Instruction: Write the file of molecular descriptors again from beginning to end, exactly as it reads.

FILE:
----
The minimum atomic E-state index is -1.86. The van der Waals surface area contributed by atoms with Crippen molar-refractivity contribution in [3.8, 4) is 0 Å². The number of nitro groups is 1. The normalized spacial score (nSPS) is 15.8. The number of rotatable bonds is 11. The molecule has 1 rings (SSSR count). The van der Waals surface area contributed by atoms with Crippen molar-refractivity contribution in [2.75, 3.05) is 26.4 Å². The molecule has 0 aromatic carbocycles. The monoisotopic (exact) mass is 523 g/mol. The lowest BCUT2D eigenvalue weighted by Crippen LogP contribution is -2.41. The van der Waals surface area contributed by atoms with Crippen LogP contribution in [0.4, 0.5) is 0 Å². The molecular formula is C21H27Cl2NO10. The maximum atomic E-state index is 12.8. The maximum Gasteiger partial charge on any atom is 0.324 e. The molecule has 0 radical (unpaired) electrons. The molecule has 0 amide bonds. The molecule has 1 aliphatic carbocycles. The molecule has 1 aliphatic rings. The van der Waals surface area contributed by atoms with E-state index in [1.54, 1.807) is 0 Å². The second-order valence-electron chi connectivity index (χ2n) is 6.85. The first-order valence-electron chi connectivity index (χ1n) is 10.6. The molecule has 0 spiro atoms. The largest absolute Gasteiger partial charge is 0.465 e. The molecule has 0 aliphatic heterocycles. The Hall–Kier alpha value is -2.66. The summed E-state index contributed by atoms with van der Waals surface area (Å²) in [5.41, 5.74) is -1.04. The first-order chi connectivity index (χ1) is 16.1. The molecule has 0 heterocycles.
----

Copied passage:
The minimum atomic E-state index is -1.86. The van der Waals surface area contributed by atoms with Crippen molar-refractivity contribution in [3.8, 4) is 0 Å². The number of nitro groups is 1. The normalized spacial score (nSPS) is 15.8. The number of rotatable bonds is 11. The molecule has 1 rings (SSSR count). The van der Waals surface area contributed by atoms with Crippen molar-refractivity contribution in [2.75, 3.05) is 26.4 Å². The molecule has 0 aromatic carbocycles. The monoisotopic (exact) mass is 523 g/mol. The lowest BCUT2D eigenvalue weighted by Crippen LogP contribution is -2.41. The van der Waals surface area contributed by atoms with Crippen LogP contribution in [0.4, 0.5) is 0 Å². The molecular formula is C21H27Cl2NO10. The maximum atomic E-state index is 12.8. The maximum Gasteiger partial charge on any atom is 0.324 e. The molecule has 0 radical (unpaired) electrons. The molecule has 0 amide bonds. The molecule has 1 aliphatic carbocycles. The molecule has 1 aliphatic rings. The van der Waals surface area contributed by atoms with E-state index in [1.54, 1.807) is 0 Å². The second-order valence-electron chi connectivity index (χ2n) is 6.85. The first-order valence-electron chi connectivity index (χ1n) is 10.6. The molecule has 0 spiro atoms. The largest absolute Gasteiger partial charge is 0.465 e. The molecule has 0 aliphatic heterocycles. The Hall–Kier alpha value is -2.66. The summed E-state index contributed by atoms with van der Waals surface area (Å²) in [5.41, 5.74) is -1.04. The first-order chi connectivity index (χ1) is 16.1. The molecule has 0 heterocycles.